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Let $R_1,R_2$, and $S$ be commutative rings with maps $R_1,R_2 \to S$ and form the fiber product $R = R_1 \times_S R_2$. A well-known theorem of Milnor says that under certain assumptions the category of finitely generated projective $R$-modules is equivalent to a category of "patching data": an object in this category consists of finitely generated projective modules $P_1$ and $P_2$ over $R_1$ and $R_2$ respectively, together with an $S$-isomorphism $P_1 \otimes_{R_1} S \cong P_2 \otimes_{R_2} S$. This may be applied, for instance, to derive a Meyer-Vietoris sequence for Picard groups of rings.

My question: does this generalize to pushouts of schemes? For instance, if I am computing the Picard group of a projective nodal cubic, which can be obtained from $\mathbb{P}^1$ by identifying two points, can I apply a Meyer-Vietoris sequence similar to the one that works in the affine case?

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Can I ask about the assumptions on Milnor's theorem? (if pushouts are along nice (flat?) morphisms then it should be true that the category of modules is the fibre product you'd expect, I've never checked this and I would love to be proved wrong if false) – Yosemite Sam Jun 26 '12 at 21:21
I think it's enough to assume $R_1 \to S$ is surjective and $R \to R_1$ is injective. From what I understand, there are various hypotheses that work: if the natural functor from finitely generated projective $R$-modules to patching data is an equivalence, the fiber square is called a Milnor square. – Justin Campbell Jun 26 '12 at 22:50
Justin Campbell: $R_i\rightarrow S$ surjective is all you need. – Steven Landsburg Jun 27 '12 at 0:24
This is used all the time in deformation theory. For example, you can find a treatment in my paper with Mattia Talpo in the arxiv. – Angelo Jun 27 '12 at 6:49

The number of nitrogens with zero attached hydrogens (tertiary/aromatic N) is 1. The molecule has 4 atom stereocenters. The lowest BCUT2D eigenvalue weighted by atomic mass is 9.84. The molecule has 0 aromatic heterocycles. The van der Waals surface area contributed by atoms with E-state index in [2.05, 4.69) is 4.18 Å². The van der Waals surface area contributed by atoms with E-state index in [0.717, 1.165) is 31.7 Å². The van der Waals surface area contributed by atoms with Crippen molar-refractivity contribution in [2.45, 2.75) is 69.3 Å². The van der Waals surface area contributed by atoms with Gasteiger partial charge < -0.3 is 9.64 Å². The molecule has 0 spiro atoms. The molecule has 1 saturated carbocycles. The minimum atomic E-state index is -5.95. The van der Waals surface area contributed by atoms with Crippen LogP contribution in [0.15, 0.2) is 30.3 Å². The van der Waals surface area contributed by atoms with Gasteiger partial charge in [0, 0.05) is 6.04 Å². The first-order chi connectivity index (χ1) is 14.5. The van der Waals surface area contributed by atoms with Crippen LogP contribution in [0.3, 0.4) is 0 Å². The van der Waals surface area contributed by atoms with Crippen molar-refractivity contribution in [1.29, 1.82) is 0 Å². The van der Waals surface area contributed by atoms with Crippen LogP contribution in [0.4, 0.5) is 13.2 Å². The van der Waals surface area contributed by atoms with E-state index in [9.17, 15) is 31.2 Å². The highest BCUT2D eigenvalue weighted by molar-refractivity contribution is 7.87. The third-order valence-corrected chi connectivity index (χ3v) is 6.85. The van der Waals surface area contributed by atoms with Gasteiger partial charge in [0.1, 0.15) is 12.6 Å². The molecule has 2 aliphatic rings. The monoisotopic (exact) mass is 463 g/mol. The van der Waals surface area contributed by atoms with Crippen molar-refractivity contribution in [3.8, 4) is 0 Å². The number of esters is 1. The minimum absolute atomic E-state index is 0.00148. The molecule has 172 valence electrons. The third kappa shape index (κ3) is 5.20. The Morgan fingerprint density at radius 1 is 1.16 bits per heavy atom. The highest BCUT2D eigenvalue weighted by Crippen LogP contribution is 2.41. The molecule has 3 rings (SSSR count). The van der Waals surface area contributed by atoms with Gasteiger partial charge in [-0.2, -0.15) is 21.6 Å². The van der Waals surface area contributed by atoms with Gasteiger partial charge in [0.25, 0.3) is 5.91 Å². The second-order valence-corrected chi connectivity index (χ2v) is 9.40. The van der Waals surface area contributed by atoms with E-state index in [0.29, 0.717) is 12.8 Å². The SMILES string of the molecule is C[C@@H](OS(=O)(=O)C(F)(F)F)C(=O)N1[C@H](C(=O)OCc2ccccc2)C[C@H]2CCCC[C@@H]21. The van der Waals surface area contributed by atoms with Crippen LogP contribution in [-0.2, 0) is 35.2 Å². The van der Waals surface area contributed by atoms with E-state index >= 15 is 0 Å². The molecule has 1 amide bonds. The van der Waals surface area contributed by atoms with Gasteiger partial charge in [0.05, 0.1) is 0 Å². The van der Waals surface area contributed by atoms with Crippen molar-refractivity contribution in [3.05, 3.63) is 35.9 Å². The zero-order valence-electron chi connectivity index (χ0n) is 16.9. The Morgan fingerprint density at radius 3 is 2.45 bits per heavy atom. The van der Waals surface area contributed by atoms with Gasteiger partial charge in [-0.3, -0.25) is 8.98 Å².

up vote 4 down vote accepted

First of all, you have to show that these pushouts exist at all. More precisely, if $A \hookrightarrow X$ is a closed immersion and $A \to Y$ is an arbitrary morphism, then the pushout $X \cup_A Y$ exists in the category of schemes. Moreover, the underlying ringed space is the pushout of the underlying ringed spaces (thus topologically it's a pushout in the usual sense, and algebraically it is given by a fiber product of structure sheaves); remark that this is not trivial at all. One can prove that the canonical map $Y \to X \cup_A Y$ is a closed immersion. You can find all that in Karl Dahlke's paper "Gluing schemes and a scheme without closed points".

Milnor's Theorem states that the functor $\mathrm{Vect}(X \cup_A Y) \to \mathrm{Vect}(X) \times_{\mathrm{Vect}(A)} \mathrm{Vect}(Y)$ is an equivalence of categories, where the right hand side is the $2$-fiber product and $\mathrm{Vect}(-)$ denotes the category of algebraic vector bundles. At least when everything is affine, but since everything in sight is local, we immediately also get it for arbitrary schemes.

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For existence and properties of the pushout, see also D. Ferrand, "Conducteur, descente et pincement", Bull. Soc. math. France (2003, but the results were obtained in 1970). – Laurent Moret-Bailly Jun 27 '12 at 12:25
@Martin Brandenburg: I think you mean Karl Schwede's paper, do you? – Ronald Bernard Nov 15 '13 at 12:07

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